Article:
He said this was why none of government’s creditors had so far come out to say they were robbed due to these renegotiated contracts prior to SI 33 of 2019.
“It is an assumption that is being made that this may have affected this creditor one way or the other. No, the government owes money for service provision and government has taken a moral position to negotiate with most of them,” Mangwana said.
“If these were tenders that had been won and people were supposed to deliver these were renegotiated taking cognisance of the new context. So, no, government is not robbing anybody, otherwise you would be hearing cries from the streets.”
However, he admitted that for those who owed money, they benefited from the ruling and that those owed money lost.
Other losers from the Supreme Court ruling were financial institutions. In the February 2019 monetary policy statement, total banking sector loans and advances increased by 11,05%, from US$3,80 billion as at December 31, 2017 to US$4,22 billion as at December 31, 2018. The increase was attributed to lending to the productive sector that increased over the year, from 73,64% to 76,01% of total loans as at December 31, 2018 while consumptive lending took 17,75% of the loan book.
The sector that received most of these loans was agriculture at 16,34%, followed by commercial 15,33%, mortgage 11,12%, distribution 10,52%, construction 9,86%, manufacturing 7,68%, mining 3,52%, financial 1,78%, transport 1,06% and communication 0,38%.
The increase in lending led the central bank to report that the loan position of the banking sector had increased risk as the ratio of non-performing loans (NPLs) to total loans rose to 8,25% as at December 30, 2018, from 7,08% as at December 31, 2017.
The debt was owed to 13 banks, three building societies and one savings bank.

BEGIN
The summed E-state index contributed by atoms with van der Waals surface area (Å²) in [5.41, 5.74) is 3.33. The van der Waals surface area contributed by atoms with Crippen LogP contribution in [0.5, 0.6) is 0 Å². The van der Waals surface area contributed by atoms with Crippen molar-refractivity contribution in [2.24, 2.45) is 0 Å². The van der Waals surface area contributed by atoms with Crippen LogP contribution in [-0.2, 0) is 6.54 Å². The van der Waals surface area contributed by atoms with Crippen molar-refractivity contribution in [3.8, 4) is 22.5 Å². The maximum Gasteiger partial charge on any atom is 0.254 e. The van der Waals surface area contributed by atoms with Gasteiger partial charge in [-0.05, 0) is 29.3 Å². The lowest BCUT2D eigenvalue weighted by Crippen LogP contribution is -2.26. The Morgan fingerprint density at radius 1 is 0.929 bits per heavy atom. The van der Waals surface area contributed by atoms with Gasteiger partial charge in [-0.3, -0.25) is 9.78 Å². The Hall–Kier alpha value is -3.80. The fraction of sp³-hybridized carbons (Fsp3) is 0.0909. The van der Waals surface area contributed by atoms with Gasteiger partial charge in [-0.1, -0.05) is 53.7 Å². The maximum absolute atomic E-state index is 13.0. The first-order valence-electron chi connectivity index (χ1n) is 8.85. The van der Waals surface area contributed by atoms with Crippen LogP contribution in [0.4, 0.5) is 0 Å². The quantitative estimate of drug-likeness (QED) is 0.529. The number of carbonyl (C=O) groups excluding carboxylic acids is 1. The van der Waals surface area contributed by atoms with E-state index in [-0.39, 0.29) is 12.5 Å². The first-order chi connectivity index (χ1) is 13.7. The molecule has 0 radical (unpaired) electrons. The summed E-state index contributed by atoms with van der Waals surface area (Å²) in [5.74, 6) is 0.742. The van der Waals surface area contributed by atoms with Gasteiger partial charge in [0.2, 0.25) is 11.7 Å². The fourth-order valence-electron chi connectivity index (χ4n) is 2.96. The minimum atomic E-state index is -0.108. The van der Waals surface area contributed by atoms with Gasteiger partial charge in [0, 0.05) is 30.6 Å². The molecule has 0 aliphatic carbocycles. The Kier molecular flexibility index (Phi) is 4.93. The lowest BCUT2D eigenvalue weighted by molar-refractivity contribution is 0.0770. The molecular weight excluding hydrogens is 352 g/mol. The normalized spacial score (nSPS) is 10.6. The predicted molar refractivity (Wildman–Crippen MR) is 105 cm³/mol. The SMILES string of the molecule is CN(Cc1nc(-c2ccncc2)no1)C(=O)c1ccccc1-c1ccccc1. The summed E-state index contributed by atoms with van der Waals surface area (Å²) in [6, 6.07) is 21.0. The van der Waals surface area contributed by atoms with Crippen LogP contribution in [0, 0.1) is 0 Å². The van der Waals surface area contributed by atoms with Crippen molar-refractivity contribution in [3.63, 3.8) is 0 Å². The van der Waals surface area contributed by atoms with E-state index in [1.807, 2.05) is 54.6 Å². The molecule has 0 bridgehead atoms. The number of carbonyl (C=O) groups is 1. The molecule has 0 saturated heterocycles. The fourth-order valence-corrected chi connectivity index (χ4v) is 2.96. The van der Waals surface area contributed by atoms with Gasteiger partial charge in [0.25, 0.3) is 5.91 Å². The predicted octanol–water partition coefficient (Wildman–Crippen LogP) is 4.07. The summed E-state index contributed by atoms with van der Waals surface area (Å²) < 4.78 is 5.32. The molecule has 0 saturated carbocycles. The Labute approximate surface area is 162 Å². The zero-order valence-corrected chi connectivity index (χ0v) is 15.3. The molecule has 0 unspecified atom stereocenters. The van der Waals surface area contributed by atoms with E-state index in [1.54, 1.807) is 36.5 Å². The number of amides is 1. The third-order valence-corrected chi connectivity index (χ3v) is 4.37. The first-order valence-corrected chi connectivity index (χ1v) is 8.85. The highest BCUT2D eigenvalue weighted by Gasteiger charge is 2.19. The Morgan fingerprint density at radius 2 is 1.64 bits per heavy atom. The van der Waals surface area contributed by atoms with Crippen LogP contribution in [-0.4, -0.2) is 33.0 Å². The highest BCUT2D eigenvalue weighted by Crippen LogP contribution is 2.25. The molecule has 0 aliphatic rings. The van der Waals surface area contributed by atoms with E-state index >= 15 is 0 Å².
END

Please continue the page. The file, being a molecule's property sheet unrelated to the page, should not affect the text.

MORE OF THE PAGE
Meanwhile, the loan book from microfinance institutions was also up. As at the end of December 2018, the Zimbabwe Association of Microfinance Institutions reported that total loans for the sector amounted US$207,3 million. These loans were mostly taken by micro and small-to-medium enterprises as well as individuals. So, in total, at the end of 2018 financial institutions were owed nearly US$4,3 billion.
Now, with the Supreme Court ruling, this translates to ZWL$4,3 billion or US$240 million, wiping out US$4,06 billion in debt.
The danger with this is that this has left the sector seriously exposed to a higher credit risk.
Zimra perhaps is the biggest loser of the Supreme Court ruling. In the tax collector’s annual report for 2018, Zimra was owed US$5,03 billion. Of that amount, parastatals owed US$490 780 504,19, councils US$232 281 337,50, private US$3 137 760 073,29, and importers US$77 460 507. The money was owed through unpaid taxes. Now, the Supreme Court ruling has effectively translated the US$5,03 billion to ZWL$5,03 billion, wiping at least US$4,75 billion of the arrears. .
What legal experts say
Legal experts have called the Supreme Court ruling “the grand heist”.
In his analysis of the ruling, United Kingdom-based legal scholar Alex Magaisa explained why the ruling was a heist.
“If the debtor owed US$1 million on 21 February 2019, on 23 February 2019, just two days later, they owed just RTGS$1 million. But in the real world, RTGS$1 million was obviously significantly weaker than US$1 million. All because the government said so, via a draconian decree,” he said.
“This is the essence of a command and control approach governance which is the hallmark of the Zimbabwean regime. While it was a boon for debtors, it represented a devastating blow to creditors.”
He added: “The decree was a windfall for debtors whose debts were denominated in US dollars. At the stroke of the presidential pen, their debts had been significantly reduced in US dollar terms because contrary to the government’s command rate, the RTGS was weaker than the US dollar. For the creditors, however, it was a total nightmare”.
Tomorrow we look at the winners of the Supreme Court ruling.